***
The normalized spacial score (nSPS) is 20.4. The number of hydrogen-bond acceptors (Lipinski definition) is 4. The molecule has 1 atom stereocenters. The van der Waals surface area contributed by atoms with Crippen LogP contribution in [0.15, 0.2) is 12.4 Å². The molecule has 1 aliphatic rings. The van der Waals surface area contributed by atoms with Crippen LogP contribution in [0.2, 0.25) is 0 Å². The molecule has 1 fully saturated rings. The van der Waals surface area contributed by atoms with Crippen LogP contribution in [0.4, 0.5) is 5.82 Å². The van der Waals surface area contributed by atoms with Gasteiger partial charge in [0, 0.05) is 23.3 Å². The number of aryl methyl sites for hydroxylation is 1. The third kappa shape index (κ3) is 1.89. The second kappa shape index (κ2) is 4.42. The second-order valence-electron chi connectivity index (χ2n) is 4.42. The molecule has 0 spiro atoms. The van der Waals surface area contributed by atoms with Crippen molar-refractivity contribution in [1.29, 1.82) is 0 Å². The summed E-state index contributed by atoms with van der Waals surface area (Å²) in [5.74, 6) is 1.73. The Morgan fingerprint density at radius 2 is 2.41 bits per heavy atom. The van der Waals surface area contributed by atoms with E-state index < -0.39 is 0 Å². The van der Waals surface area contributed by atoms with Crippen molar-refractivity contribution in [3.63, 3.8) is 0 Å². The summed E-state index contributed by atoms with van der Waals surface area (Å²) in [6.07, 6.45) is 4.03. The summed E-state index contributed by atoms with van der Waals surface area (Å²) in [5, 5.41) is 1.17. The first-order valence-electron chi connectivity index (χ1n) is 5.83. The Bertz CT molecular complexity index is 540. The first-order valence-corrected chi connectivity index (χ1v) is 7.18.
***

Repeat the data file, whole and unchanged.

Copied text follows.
The normalized spacial score (nSPS) is 20.4. The number of hydrogen-bond acceptors (Lipinski definition) is 4. The molecule has 1 atom stereocenters. The van der Waals surface area contributed by atoms with Crippen LogP contribution in [0.15, 0.2) is 12.4 Å². The molecule has 1 aliphatic rings. The van der Waals surface area contributed by atoms with Crippen LogP contribution in [0.2, 0.25) is 0 Å². The molecule has 1 fully saturated rings. The van der Waals surface area contributed by atoms with Crippen LogP contribution in [0.4, 0.5) is 5.82 Å². The van der Waals surface area contributed by atoms with Gasteiger partial charge in [0, 0.05) is 23.3 Å². The number of aryl methyl sites for hydroxylation is 1. The third kappa shape index (κ3) is 1.89. The second kappa shape index (κ2) is 4.42. The second-order valence-electron chi connectivity index (χ2n) is 4.42. The molecule has 0 spiro atoms. The van der Waals surface area contributed by atoms with Crippen molar-refractivity contribution in [1.29, 1.82) is 0 Å². The summed E-state index contributed by atoms with van der Waals surface area (Å²) in [5.74, 6) is 1.73. The Morgan fingerprint density at radius 2 is 2.41 bits per heavy atom. The van der Waals surface area contributed by atoms with E-state index < -0.39 is 0 Å². The van der Waals surface area contributed by atoms with Crippen molar-refractivity contribution in [3.63, 3.8) is 0 Å². The summed E-state index contributed by atoms with van der Waals surface area (Å²) in [6.07, 6.45) is 4.03. The summed E-state index contributed by atoms with van der Waals surface area (Å²) in [5, 5.41) is 1.17. The first-order valence-electron chi connectivity index (χ1n) is 5.83. The Bertz CT molecular complexity index is 540. The first-order valence-corrected chi connectivity index (χ1v) is 7.18.